That question is the one raised by absurdism. Being, how can we derive meaning when nothing that exists has meaning, nothing exists on purpose, and therefore human life is absurd. Spinoza’s substance monism directly confronts this question by asserting the claim that there is essentially meaning in life because we are all a part of one substance which is God. However, while this may seem like it directly refutes the absurdist’s claim that nothing in existence has meaning it does not. The issue with the solving of this problem is in Spinoza’s definition of God.
Ontological arguments are a priori, which show that God exists without appealing to a sense experience. These ontological arguments argue about what God is to where he is from. St. Anselm, the creator of the ontological argument, based his theory on that we cannot think of anything greater than God. Therefor God must exist, why you might ask? If the greatest thing that we can conceive does not exist than we can still conceive the greatest thing that does exist, and that would be God.
Epictetus’s god does not merely possess these qualities, but he is goodness, he is rationality itself. That is the defining difference between the good of Epictetus’s god and that of a personal god. The texts make it clear that Epictetus sees god as all powerful. He describes god as being the artificer of the universe and that no one could possibly possess power equal to god (Discourses 6:10, 14:11). This could be interpreted as a personification of god because being an “artificer” and the ab... ... middle of paper ... ...e of ourselves, but simply to preserve ourselves as nature intended (Discourses 8:23).
First assumption being the existence of God; for it is said that He, which was in the beginning, is the one who creates something from nothing. The very sentences, "in the beginning God created," asserts the beginning of things and time. While it is understood that there is no empirical proof of the existence of God but creation itself, and belief in such a theory is based on faith alone. One can not argue the probability of a higher being possibly being responsible for such a complex and magnificent design. Proof of the designer is in the design itself.
To make such an affirmation about a being absolutely infinite and supremely perfect, is absurd; therefore, neither in the nature of God, nor externally to his nature, can a cause or reason be assigned which would annul his existence. Therefore, God necessarily exists. --The potentiality of non-existence is a negation of power, and contrariwise the potentiality of existence is a power, as is obvious. --In this last proof, I have purposely shown God's existence a posteriori, so that the proof might be more easily followed, not because, from the same premises, God's existence does not follow a priori. Imperfection, on the other hand, does annul it; therefore we cannot be more certain of the existence of anything, than of the existence of a being absolutely infinite or perfect --that is, of God.
1. al-Ghazali and Averroës’ conceptions of divine knowledge differ in significant ways. So much so that Averroës considered it appropriate to compose a document naming al-Ghazali’s thoughts as incoherent. Their concepts of causality led each to hold differing views of God. For al-Ghazali, God is the first cause from which all creation necessitates according to His will. al-Ghazali asserts that God created the world out of nothing, creatio ex nihilo, and that God is the agent of true action.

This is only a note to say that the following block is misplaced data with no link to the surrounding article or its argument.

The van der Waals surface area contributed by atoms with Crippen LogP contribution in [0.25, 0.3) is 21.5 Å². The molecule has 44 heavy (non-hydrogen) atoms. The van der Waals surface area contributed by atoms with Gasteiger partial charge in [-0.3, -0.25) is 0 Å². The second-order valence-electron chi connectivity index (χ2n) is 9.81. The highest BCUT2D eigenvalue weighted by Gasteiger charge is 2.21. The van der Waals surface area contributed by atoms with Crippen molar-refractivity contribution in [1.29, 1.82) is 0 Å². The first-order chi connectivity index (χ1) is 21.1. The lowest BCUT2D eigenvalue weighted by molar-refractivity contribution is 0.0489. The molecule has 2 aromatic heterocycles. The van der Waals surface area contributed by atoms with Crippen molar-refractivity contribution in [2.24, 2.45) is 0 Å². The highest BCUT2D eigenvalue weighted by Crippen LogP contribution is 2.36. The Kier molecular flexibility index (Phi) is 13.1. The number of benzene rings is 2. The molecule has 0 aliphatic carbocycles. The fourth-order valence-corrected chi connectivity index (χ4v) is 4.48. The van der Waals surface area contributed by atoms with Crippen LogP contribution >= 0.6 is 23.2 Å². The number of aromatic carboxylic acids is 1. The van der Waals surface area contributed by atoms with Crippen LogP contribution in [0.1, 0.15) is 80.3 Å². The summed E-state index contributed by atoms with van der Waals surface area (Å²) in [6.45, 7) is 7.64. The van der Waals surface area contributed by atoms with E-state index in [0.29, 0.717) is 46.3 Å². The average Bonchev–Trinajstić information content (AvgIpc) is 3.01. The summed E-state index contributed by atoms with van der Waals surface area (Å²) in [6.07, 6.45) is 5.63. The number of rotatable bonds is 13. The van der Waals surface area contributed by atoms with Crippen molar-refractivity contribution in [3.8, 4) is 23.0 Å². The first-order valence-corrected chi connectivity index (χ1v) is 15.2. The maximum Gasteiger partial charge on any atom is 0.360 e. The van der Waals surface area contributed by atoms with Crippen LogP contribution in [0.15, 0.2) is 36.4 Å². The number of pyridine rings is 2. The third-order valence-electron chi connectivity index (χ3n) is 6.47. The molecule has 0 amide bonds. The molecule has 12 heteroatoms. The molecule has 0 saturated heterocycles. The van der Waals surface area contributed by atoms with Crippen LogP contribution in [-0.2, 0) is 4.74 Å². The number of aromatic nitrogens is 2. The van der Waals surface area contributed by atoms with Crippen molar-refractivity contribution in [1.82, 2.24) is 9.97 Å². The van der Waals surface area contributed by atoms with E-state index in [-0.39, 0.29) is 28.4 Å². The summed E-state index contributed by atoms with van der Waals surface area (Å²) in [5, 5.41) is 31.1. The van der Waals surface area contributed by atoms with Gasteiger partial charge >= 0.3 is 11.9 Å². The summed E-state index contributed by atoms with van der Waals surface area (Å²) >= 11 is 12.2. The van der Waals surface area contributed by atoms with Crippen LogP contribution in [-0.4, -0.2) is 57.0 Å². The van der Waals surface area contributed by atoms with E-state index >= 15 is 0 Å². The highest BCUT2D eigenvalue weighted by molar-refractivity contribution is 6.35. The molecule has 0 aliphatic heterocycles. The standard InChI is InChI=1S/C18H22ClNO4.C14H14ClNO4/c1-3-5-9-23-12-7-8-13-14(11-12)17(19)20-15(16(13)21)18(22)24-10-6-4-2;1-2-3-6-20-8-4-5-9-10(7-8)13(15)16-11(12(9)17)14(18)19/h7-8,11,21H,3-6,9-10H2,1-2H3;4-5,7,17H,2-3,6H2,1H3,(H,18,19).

From this one can learn several things about the cause, that It in itself is eternal and self-sufficient. It is completely illogical to believe that this ordered world was created accidentally. “Nothing comes from nothing” a song lyric from a popular ... ... middle of paper ... ...om this, one can firmly believe that there is a God, who is the intelligence, designer, and creator of the universe. However even with all of these different proofs, one cannot fully ever comprehend the majesty of God. For non-infinite beings cannot understand an infinite God.
The core of God is confined in the idea of existence just like the essence of a triangle revolves around its three sides (Platinga 11). Over the years, there have been various interpretations given on what Descartes really meant in his ontological argument. However, most of given interpretations only examines the simple meaning of existence but Descartes arguments looks at existence in relation to the perfection of God. In short, what Descartes is claiming is that there is no any other way that he can examine the context of G... ... middle of paper ... ...ne that is non-existent, it is based on confusion. As Kant puts it, existence is not predicate, an asset or a substance that can be said to possess or lack certain traits.
(Anselm p.395) I believe that this is where Anselm takes a giant leap of faith. In conclusion to whether Anselm's definition of God gives actual proof of God's existence, I believe that the only way to believe that God actually exists is by having true faith in him. Although, Anselm gives many possible reasons for God's existence. Most of these reasons are rather vague and unbelievable.
How can anyone rationally conclude that there is a God from the simple statement that a first cause is necessary for the existence of anything? A first cause does not prove God, it only assumes that there is a God, at best. Could one not put matter in the place of God in St. Aquinas’s argument and still assume there is a first efficient cause? The theory that matter “is”, is just as plausible as the theory that God “is”. Matter is closed and finite in extent, with no beginning nor end.